Bun B is set to release The Epilogue November 12, slated to be the final installment of his Trill-ogy series. The release follows 2005’s Trill, 2008’s II Trill and 2010’s Trill OG.

Bun B recently spoke about his Trill-ogy series and the status of his label, Too Trill Entertainment. “I’m still going to continue making music as an artist,” Bun B said in an interview with Rolling Stone. “Also as a CEO, I’m putting together my label, Too Trill Entertainment. When we came up with the idea of The Trill-Ogy, it was just a play on words more so than anything. It was always only meant to represent three albums. I don’t have to name my album Trill anything for people to know that it is trill and I am trill. But it did work for those three albums.”

During the interview, Bun B also spoke about unreleased Pimp C material.

“Well, I don’t have any of the material,” Bun B said. “One of the biggest misconceptions is that I’m in possession of Pimp C beats and Pimp C vocals. The estate controls everything, so any verses or beats or whatever that are still around are in the control of the estate. I know [Pimp C’s] wife is putting together a project right now with Juicy J, I think, but she has all of that stuff.” 

In August, Juicy J confirmed that he is producing a new album featuring unreleased Pimp C material.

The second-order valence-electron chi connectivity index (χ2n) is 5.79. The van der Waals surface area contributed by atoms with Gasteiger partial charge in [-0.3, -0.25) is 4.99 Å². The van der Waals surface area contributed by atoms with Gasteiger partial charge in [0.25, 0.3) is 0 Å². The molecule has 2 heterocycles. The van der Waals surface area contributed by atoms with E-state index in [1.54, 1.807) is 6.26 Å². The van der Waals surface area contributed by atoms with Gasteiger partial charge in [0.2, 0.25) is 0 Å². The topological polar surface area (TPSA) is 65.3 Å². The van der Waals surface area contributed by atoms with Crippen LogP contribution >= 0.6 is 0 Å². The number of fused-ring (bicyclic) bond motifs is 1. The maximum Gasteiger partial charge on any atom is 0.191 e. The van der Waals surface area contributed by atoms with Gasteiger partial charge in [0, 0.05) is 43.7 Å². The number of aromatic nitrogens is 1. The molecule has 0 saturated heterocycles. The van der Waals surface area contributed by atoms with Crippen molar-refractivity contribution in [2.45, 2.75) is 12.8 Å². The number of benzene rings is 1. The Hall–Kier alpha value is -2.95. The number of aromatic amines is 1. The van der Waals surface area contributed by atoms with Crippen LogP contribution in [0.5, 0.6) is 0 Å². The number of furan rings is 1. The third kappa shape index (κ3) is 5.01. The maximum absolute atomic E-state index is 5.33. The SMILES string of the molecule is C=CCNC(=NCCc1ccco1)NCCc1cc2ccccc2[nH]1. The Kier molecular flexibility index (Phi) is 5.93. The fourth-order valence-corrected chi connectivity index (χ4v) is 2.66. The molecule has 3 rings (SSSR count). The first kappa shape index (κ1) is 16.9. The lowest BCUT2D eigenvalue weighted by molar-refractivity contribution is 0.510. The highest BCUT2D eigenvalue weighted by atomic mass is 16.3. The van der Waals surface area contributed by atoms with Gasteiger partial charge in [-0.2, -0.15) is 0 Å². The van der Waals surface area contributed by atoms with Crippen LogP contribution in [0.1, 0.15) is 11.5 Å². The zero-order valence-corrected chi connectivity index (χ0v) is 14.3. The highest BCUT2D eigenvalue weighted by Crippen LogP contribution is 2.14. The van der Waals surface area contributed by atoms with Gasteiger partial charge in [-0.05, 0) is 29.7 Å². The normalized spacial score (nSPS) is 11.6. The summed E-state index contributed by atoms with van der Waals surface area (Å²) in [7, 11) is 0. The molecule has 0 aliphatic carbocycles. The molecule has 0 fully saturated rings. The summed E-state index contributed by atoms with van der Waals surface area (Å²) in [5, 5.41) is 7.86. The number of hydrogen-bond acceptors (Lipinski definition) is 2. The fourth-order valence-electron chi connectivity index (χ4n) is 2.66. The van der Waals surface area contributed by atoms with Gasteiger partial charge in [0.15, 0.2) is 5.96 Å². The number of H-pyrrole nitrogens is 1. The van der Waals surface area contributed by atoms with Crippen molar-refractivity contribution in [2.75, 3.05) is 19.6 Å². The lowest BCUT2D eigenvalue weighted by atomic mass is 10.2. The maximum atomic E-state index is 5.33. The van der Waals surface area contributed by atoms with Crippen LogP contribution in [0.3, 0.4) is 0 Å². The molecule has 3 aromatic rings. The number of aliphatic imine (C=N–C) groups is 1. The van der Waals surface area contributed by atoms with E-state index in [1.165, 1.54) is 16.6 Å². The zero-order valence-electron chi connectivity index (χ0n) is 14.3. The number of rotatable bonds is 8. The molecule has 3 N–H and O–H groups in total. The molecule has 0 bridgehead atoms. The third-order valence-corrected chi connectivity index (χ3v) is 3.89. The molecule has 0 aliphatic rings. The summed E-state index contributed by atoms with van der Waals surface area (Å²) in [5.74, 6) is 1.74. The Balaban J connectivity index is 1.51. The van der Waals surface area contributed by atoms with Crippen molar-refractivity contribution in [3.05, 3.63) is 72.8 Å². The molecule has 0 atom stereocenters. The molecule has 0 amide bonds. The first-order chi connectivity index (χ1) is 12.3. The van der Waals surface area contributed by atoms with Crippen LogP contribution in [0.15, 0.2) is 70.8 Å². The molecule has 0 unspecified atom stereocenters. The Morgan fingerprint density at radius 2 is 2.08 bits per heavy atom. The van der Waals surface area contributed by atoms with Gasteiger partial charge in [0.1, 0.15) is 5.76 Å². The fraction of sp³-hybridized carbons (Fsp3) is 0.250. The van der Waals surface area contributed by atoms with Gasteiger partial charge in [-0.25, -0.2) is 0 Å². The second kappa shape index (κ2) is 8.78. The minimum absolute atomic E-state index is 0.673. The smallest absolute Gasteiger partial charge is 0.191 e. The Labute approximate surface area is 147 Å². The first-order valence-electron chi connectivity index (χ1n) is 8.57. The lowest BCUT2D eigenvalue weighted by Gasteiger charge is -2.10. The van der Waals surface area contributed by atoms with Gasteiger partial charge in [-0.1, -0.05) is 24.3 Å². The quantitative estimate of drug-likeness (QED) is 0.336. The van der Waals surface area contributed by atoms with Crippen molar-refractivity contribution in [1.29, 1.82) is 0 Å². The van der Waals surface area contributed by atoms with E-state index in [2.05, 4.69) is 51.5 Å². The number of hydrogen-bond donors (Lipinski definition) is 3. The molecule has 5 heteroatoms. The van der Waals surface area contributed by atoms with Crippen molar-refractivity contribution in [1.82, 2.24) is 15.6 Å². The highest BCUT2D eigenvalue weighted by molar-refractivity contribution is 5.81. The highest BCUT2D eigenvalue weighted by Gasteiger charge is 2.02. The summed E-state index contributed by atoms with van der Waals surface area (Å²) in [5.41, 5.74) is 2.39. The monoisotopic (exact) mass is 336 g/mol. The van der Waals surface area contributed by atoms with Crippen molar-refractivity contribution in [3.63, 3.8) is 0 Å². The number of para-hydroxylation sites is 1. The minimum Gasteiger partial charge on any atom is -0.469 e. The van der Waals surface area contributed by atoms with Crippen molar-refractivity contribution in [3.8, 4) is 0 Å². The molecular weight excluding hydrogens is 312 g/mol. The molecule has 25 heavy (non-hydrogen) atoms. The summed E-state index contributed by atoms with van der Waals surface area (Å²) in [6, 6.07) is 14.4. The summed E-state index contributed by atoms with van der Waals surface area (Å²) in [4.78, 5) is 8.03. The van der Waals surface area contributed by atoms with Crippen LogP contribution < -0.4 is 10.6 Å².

As a member of UGK, along with Pimp C, Bun B released several albums, including 1992’s Too Hard To Swallow, 1994’s Super Tight, 1996’s Ridin’ Dirty, 2001’s Dirty Money, 2007’s Underground Kingz and 2009’s UGK 4 Life

Pimp C passed away in 2007. He was 33. 

Bun B To Perform With Houston Symphony

During his recent Rolling Stone interview, Bun B also said that he is slated to perform with the Houston Symphony in November.

“Well, we’re also performing with the Houston Symphony on November 14,” Bun B said. “The first rapper ever to perform with them. It’s the 100-year anniversary of the Houston Symphony and the 100-year anniversary of the Anti-Defamation League, so they’re partnering together for a concert presentation honoring Houston heroes of civil rights and people who have stood against injustice, against hatred and against violence, specifically in the city of Houston. So they wanted to put together a musical accompaniment, and they thought it was the perfect time to incorporate a Hip Hop element and my name came first on the list. I wasn’t going to let them get to the second name.”

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